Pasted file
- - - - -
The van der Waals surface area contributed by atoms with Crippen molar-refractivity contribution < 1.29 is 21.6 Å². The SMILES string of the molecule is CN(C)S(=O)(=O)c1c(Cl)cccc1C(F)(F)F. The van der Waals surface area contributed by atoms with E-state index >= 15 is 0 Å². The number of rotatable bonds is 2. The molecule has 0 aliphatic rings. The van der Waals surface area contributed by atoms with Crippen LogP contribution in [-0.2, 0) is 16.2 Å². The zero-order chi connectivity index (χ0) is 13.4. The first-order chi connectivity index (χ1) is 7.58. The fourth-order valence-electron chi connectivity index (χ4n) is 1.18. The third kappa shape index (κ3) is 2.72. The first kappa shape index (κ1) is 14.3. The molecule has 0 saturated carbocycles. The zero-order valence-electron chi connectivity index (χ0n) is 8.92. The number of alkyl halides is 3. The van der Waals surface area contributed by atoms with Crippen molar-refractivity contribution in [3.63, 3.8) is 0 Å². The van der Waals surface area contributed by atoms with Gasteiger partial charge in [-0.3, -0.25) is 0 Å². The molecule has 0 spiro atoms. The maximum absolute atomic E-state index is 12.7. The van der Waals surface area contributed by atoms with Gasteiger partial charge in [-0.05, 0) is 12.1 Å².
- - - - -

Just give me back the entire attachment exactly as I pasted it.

The van der Waals surface area contributed by atoms with Crippen molar-refractivity contribution < 1.29 is 21.6 Å². The SMILES string of the molecule is CN(C)S(=O)(=O)c1c(Cl)cccc1C(F)(F)F. The van der Waals surface area contributed by atoms with E-state index >= 15 is 0 Å². The number of rotatable bonds is 2. The molecule has 0 aliphatic rings. The van der Waals surface area contributed by atoms with Crippen LogP contribution in [-0.2, 0) is 16.2 Å². The zero-order chi connectivity index (χ0) is 13.4. The first-order chi connectivity index (χ1) is 7.58. The fourth-order valence-electron chi connectivity index (χ4n) is 1.18. The third kappa shape index (κ3) is 2.72. The first kappa shape index (κ1) is 14.3. The molecule has 0 saturated carbocycles. The zero-order valence-electron chi connectivity index (χ0n) is 8.92. The number of alkyl halides is 3. The van der Waals surface area contributed by atoms with Crippen molar-refractivity contribution in [3.63, 3.8) is 0 Å². The van der Waals surface area contributed by atoms with Gasteiger partial charge in [-0.3, -0.25) is 0 Å². The molecule has 0 spiro atoms. The maximum absolute atomic E-state index is 12.7. The van der Waals surface area contributed by atoms with Gasteiger partial charge in [-0.05, 0) is 12.1 Å².